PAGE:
For example, over the weekend I heard one of the supporters of PRISM provide a scenario involving a US strike on a terrorist camp over seas. After searching the bodies of the dead terrorists, a phone number is found and provided to the intelligence community for analysis. Obviously, one way to A) analyze that phone number would be to run it through a program like PRISM. Another way would be to B) have a method of running that number through the telecoms, and having them provide only the relevant phone data to the intelligence community. If the number is domestic, then a warrant would be required. Option B may require slightly more work on the part of the intelligence community, but it also means that the feds aren’t maintaining a giant database that could potentially violate the 4th amendment.

HarryBackside on June 11, 2013 at 8:02 AM

I also support it. As long as there is proper oversight.

It’s right to be concerned, but I’m not going along with the “we are in a police state!” overreaction.

bluegill on June 10, 2013 at 7:25 PM

After all the scandals we have seen over the past weeks, how can anyone honestly believe the the government can police itself? If you give the government power, that power will be abused.

HarryBackside on June 11, 2013 at 8:08 AM

It is hilarious to see the statistics change with the White House. Politics at its finest.

I think the argument can be broken down as such

Information is power. Information like this has the power to destroy people without needing to use a gun. Having a nation’s secrets in one place is an obviously bad idea. It doesn’t matter whether you trust the government or not. It is a bad idea. Just look at what a few bad apples in the IRS and state department were able to accomplish. Or what Bradley Manning was able to do. You can’t trust people with this much power. Someone, somewhere, will abuse it. It is as guaranteed as anything.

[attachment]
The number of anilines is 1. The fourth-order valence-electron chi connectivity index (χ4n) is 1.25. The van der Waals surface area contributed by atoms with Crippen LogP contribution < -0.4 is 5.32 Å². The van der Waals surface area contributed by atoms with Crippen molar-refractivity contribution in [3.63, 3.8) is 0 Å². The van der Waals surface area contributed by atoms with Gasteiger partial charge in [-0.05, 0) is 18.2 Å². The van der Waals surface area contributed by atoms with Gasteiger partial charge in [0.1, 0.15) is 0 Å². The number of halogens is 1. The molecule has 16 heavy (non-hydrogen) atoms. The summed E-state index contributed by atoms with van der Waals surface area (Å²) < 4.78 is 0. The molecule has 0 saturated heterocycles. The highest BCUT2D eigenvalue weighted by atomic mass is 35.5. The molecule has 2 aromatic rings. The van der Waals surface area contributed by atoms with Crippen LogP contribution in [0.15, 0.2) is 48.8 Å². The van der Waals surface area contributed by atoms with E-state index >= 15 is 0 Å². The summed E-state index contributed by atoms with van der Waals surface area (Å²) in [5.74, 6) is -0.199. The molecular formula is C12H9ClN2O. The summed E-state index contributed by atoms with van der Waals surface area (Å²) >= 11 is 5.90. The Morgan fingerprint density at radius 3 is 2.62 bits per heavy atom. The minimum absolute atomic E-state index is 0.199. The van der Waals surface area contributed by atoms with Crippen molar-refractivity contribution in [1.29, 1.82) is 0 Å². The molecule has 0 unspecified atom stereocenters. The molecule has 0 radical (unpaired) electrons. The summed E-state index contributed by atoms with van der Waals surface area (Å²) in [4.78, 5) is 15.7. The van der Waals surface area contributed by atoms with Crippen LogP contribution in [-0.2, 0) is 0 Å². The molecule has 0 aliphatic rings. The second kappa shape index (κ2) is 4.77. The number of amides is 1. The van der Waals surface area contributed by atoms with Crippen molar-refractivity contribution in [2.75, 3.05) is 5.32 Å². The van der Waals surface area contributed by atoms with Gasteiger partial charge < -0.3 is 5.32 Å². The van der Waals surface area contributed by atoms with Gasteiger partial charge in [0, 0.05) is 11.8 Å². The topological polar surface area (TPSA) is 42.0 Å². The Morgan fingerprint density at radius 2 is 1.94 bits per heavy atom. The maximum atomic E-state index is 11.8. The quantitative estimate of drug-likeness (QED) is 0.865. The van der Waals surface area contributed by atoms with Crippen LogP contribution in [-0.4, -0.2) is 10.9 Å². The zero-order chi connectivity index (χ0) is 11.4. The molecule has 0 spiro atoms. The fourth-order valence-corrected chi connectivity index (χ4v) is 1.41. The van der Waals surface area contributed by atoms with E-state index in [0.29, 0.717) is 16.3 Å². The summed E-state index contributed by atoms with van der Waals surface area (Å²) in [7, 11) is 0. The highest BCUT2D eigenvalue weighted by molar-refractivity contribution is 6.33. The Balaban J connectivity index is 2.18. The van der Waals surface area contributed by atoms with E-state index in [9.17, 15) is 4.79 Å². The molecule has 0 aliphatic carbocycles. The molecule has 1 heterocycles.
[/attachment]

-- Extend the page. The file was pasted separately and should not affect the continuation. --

To me, this is like saying we are going to defend against nuclear terrorism by lining our cities with barrels of gasoline. It doesn’t help the cause and its not necessary. Find another way.

tflst5 on June 11, 2013 at 8:13 AM

It’s right to be concerned, but I’m not going along with the “we are in a police state!” overreaction.

bluegill on June 10, 2013 at 7:25 PM

Did the IRS target Obama’s political opposition?

Does the EPA target industries and people Obama is opposed to?

Does the BATF target Obama’s political opposition?

Does the FBI actually stop terrorists?

Does the NSA?

They did manage to catch Elliot Spitzer, but Ambassador Stevens is still unavailable for comment.

dogsoldier on June 11, 2013 at 8:14 AM

I call bull.

I guess the NSA has now found a way to freep polls.

Not that I ever do, but I truly don’t believe this poll. I actively talk to people from both sides of the aisle.

Almost to a person they dislike these tactics and feel it’s wrong and unconstitutional. In fact the most common retort from Democrats was- “see what I was talking about” or “do you agree with me now?”